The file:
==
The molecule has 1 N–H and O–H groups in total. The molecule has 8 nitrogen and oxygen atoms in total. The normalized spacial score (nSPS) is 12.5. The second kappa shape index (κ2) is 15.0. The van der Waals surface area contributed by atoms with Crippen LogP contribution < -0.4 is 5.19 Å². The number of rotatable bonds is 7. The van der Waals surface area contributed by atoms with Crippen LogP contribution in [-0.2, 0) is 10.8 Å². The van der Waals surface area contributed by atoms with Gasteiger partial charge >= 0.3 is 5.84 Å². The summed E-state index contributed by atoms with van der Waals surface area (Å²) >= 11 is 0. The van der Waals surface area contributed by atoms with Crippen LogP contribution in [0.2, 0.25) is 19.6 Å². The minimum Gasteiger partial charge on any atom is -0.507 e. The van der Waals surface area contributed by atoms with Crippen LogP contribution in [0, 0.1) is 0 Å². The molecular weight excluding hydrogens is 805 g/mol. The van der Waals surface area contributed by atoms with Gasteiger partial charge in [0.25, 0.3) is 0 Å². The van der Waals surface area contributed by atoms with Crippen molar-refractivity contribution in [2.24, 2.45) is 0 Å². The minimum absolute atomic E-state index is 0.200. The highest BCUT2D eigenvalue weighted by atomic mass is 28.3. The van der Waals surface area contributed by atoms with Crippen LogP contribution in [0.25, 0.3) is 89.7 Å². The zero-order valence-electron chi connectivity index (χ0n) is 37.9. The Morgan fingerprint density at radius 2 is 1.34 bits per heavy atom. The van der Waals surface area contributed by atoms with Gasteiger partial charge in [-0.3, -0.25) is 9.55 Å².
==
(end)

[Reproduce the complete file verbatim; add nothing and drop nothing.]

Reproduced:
The molecule has 1 N–H and O–H groups in total. The molecule has 8 nitrogen and oxygen atoms in total. The normalized spacial score (nSPS) is 12.5. The second kappa shape index (κ2) is 15.0. The van der Waals surface area contributed by atoms with Crippen LogP contribution < -0.4 is 5.19 Å². The number of rotatable bonds is 7. The van der Waals surface area contributed by atoms with Crippen LogP contribution in [-0.2, 0) is 10.8 Å². The van der Waals surface area contributed by atoms with Gasteiger partial charge >= 0.3 is 5.84 Å². The summed E-state index contributed by atoms with van der Waals surface area (Å²) >= 11 is 0. The van der Waals surface area contributed by atoms with Crippen LogP contribution in [0.2, 0.25) is 19.6 Å². The minimum Gasteiger partial charge on any atom is -0.507 e. The van der Waals surface area contributed by atoms with Crippen LogP contribution in [0, 0.1) is 0 Å². The molecular weight excluding hydrogens is 805 g/mol. The van der Waals surface area contributed by atoms with Gasteiger partial charge in [0.25, 0.3) is 0 Å². The van der Waals surface area contributed by atoms with Crippen molar-refractivity contribution in [2.24, 2.45) is 0 Å². The minimum absolute atomic E-state index is 0.200. The highest BCUT2D eigenvalue weighted by atomic mass is 28.3. The van der Waals surface area contributed by atoms with Crippen LogP contribution in [0.25, 0.3) is 89.7 Å². The zero-order valence-electron chi connectivity index (χ0n) is 37.9. The Morgan fingerprint density at radius 2 is 1.34 bits per heavy atom. The van der Waals surface area contributed by atoms with Gasteiger partial charge in [-0.3, -0.25) is 9.55 Å².